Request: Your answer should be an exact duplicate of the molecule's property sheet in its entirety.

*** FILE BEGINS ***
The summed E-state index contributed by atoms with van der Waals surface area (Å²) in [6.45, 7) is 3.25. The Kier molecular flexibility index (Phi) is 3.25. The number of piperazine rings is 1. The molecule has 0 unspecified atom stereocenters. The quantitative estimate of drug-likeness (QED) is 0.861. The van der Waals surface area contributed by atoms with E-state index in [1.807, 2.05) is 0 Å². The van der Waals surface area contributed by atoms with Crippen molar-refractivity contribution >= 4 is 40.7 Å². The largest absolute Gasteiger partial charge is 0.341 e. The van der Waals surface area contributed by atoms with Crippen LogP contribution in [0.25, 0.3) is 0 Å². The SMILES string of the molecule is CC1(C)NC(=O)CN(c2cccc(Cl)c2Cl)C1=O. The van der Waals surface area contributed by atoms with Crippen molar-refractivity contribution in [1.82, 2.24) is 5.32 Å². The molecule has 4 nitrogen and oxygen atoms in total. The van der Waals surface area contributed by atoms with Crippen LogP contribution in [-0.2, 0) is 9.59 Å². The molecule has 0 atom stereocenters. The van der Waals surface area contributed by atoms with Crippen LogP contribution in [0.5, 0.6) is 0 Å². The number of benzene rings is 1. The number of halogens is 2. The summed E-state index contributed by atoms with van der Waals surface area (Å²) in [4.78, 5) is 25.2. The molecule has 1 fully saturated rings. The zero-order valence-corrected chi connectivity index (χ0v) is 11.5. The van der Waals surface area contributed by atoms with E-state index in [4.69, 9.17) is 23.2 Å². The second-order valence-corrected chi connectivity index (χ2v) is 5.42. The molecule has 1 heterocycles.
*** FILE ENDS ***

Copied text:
The summed E-state index contributed by atoms with van der Waals surface area (Å²) in [6.45, 7) is 3.25. The Kier molecular flexibility index (Phi) is 3.25. The number of piperazine rings is 1. The molecule has 0 unspecified atom stereocenters. The quantitative estimate of drug-likeness (QED) is 0.861. The van der Waals surface area contributed by atoms with E-state index in [1.807, 2.05) is 0 Å². The van der Waals surface area contributed by atoms with Crippen molar-refractivity contribution >= 4 is 40.7 Å². The largest absolute Gasteiger partial charge is 0.341 e. The van der Waals surface area contributed by atoms with Crippen LogP contribution in [0.25, 0.3) is 0 Å². The SMILES string of the molecule is CC1(C)NC(=O)CN(c2cccc(Cl)c2Cl)C1=O. The van der Waals surface area contributed by atoms with Crippen molar-refractivity contribution in [1.82, 2.24) is 5.32 Å². The molecule has 4 nitrogen and oxygen atoms in total. The van der Waals surface area contributed by atoms with Crippen LogP contribution in [-0.2, 0) is 9.59 Å². The molecule has 0 atom stereocenters. The van der Waals surface area contributed by atoms with Crippen LogP contribution in [0.5, 0.6) is 0 Å². The number of benzene rings is 1. The number of halogens is 2. The summed E-state index contributed by atoms with van der Waals surface area (Å²) in [4.78, 5) is 25.2. The molecule has 1 fully saturated rings. The zero-order valence-corrected chi connectivity index (χ0v) is 11.5. The van der Waals surface area contributed by atoms with E-state index in [4.69, 9.17) is 23.2 Å². The second-order valence-corrected chi connectivity index (χ2v) is 5.42. The molecule has 1 heterocycles.